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The Soyuz-2.1a rocket came out of its assembly building at sunrise on Sunday for the railway transition to substrate 31 of the Baikonur Cosmodrome in Kazakhstan. After the Soyuz reached the pad, the hydraulic cylinders lifted the three-stage vertical rocket and the portal arms folded in place around the launch vehicle.
Ground crews began a series of final inspections, engine preparation and closures before the Soyuz rocket filled with kerosene and liquid oxygen in the final hours before launch. Liftoff is scheduled for 1:45 p.m. EDT (0545 GMT; 10:45 a.m. Baikonur) Wednesday.
Two Russian astronauts and an American astronaut will launch the Soyuz MS-17 spacecraft into orbit, launching a fast two-stage rendezvous with the space station. Assuming a timely launch, the crew capsule is scheduled to connect to the Rassvet module on the space station at 4:52 p.m. EDT (0852 GMT).
The launch from Baikonur is estimated at about the time the space station flies directly over the spaceport in Central Asia.
Commander Sergei Ryzhikov will ride in the central seat during the three-hour chase of the Soyuz MS-17 space station. The 46-year-old Rizhikov is a former MiG-29 fighter pilot in the Russian Air Force and a veteran of a previous flight to the space station in 2016 and 2017, when he entered orbit for 173 days.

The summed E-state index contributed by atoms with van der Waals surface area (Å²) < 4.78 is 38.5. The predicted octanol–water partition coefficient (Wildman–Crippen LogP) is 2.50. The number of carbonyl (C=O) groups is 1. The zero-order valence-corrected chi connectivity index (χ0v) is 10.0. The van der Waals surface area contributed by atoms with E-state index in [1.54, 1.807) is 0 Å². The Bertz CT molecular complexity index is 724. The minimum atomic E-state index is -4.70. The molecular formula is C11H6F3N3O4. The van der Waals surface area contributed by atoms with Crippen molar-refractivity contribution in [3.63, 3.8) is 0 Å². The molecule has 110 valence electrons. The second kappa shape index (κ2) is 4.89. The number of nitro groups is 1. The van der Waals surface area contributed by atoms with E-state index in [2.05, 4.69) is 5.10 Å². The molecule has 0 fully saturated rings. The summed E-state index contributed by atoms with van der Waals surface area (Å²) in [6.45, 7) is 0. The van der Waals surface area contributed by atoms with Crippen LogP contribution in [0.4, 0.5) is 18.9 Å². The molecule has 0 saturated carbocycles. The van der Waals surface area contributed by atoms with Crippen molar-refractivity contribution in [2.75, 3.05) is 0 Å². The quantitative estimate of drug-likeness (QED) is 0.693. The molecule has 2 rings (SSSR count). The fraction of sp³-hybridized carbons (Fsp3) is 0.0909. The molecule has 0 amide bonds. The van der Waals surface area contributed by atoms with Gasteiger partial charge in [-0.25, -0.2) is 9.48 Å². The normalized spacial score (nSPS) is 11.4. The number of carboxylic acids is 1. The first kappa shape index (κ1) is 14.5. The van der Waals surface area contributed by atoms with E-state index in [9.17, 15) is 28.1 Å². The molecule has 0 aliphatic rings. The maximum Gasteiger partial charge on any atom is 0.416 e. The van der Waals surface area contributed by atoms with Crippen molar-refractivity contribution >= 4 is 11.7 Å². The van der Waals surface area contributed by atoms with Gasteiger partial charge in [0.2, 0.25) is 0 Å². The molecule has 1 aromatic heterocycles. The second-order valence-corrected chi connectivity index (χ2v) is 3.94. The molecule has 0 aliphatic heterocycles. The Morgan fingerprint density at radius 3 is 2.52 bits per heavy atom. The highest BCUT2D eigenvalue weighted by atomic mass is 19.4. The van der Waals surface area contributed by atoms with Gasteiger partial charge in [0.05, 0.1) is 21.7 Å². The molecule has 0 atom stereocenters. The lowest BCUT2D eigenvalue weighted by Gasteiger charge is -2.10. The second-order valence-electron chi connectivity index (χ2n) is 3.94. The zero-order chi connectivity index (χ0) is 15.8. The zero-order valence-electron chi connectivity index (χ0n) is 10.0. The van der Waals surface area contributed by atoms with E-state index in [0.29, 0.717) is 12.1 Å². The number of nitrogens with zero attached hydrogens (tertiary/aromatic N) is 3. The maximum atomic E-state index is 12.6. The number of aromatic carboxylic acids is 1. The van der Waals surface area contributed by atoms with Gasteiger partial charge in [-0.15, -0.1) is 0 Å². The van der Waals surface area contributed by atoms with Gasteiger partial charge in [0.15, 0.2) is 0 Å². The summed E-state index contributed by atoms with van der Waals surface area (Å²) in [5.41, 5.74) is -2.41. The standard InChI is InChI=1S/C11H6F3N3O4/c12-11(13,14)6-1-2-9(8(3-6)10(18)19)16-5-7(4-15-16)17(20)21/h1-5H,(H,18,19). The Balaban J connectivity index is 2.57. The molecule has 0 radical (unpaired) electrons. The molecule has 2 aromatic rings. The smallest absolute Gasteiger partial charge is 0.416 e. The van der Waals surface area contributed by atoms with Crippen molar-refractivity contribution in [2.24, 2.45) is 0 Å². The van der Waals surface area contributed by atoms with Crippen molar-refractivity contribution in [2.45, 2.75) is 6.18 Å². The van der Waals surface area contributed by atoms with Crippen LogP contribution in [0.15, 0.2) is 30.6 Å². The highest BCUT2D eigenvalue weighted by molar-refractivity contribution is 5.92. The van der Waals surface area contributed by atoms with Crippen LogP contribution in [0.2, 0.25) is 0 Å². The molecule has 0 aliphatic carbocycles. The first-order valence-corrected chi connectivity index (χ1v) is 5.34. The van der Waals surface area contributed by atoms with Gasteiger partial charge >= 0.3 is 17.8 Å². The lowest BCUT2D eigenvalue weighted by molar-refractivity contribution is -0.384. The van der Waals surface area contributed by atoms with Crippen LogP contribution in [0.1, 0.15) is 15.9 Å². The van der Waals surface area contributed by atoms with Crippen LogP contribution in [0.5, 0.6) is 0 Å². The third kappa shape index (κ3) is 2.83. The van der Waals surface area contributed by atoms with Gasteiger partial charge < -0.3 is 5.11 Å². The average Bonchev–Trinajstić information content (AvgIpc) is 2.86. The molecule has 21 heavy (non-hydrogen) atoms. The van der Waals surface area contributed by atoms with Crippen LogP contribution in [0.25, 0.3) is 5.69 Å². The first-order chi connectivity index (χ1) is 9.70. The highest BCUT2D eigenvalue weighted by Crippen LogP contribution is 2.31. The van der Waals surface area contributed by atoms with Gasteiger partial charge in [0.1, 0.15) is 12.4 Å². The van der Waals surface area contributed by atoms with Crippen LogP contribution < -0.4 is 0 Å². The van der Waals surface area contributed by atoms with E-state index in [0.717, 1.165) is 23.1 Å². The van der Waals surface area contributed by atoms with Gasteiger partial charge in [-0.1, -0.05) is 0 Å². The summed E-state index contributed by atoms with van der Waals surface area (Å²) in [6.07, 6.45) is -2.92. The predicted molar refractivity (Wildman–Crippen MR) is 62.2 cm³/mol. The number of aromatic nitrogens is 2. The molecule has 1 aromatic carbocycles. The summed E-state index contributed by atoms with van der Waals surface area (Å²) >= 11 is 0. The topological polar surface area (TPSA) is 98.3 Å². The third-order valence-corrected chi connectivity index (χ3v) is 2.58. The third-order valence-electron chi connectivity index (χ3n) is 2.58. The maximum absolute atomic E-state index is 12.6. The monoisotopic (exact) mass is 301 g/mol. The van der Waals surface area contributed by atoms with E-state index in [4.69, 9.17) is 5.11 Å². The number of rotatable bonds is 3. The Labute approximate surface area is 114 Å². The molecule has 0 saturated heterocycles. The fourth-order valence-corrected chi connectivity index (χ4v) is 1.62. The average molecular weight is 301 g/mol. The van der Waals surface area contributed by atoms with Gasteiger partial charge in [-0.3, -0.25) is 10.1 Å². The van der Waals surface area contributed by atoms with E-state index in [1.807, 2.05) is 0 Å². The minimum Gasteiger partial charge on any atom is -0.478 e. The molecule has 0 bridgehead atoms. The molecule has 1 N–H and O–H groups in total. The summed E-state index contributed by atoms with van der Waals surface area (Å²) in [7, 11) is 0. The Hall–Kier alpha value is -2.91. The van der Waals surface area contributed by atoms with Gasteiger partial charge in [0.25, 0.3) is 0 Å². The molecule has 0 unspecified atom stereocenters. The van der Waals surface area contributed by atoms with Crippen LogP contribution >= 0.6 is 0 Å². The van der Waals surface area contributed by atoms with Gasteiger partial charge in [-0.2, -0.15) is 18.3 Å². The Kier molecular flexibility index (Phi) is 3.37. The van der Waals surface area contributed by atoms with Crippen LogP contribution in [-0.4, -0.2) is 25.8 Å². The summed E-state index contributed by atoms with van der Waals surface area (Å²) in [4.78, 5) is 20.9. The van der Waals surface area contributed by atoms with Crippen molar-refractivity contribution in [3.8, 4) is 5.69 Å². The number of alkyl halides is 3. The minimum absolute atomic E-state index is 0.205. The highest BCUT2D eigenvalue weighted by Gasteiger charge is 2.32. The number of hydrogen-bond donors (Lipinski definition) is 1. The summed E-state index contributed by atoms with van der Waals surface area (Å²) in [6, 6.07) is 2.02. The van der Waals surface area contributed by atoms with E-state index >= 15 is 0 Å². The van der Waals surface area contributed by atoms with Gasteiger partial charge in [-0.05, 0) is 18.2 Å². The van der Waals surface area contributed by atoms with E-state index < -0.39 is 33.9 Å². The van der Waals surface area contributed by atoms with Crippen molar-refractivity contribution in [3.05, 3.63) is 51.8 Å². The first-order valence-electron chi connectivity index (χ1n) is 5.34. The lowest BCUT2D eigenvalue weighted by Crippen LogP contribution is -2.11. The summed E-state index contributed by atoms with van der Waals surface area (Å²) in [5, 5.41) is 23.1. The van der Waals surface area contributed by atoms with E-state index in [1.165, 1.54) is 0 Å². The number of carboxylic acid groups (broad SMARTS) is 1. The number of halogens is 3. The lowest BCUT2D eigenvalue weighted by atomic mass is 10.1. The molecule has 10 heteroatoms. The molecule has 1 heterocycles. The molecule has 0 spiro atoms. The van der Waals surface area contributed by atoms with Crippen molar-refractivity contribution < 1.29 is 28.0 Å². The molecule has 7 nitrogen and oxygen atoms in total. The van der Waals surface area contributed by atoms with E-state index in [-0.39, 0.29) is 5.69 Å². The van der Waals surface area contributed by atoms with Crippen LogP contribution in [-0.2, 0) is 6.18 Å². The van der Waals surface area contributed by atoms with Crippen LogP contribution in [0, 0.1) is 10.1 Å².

Russian cosmonaut Sergei Kud-Sverchkov will ride in the left Soyuz seat and serve as a chief flight engineer. Kud-Sverchkov is a 37-year-old spaceman who first joined the Russian cosmonaut corps in 2010 after working as a rocket engineer at Energia, the main executor of Russia’s space flight program.
NASA astronaut Kate Rubins will take her right seat in the capsule of the Union crew. The Connecticut-born Rubins, who grew up in California, will launch on her 42nd birthday to begin her second space station expedition after a 115-day mission in 2016. She earned a doctorate in cancer biology, working in public health and studied infectious diseases before her election as a NASA astronaut candidate in 2009.
The three-member crew will join space station commander Chris Cassidy and his Russian crew members Anatoly Ivanishin and Ivan Wagner for a week-long hanger. Cassidy, Ivanishin and Wagner are due to return by parachute to Kazakhstan on October 21 aboard their Soyuz MS-16 spacecraft, wrapping themselves in orbit for more than six months.
Rizhikov, Kud-Sverchkov and Rubins are expected to spend six months living and working on the space station. Their return to Earth is scheduled for April 17.
Four more astronauts are scheduled to launch in early mid-November from NASA’s Kennedy Space Center in Florida on SpaceX’s Crew Dragon spacecraft. This will increase the size of the space station’s crew to seven.
More photos of the launch of the Soyuz rocket to the launch site are published below.
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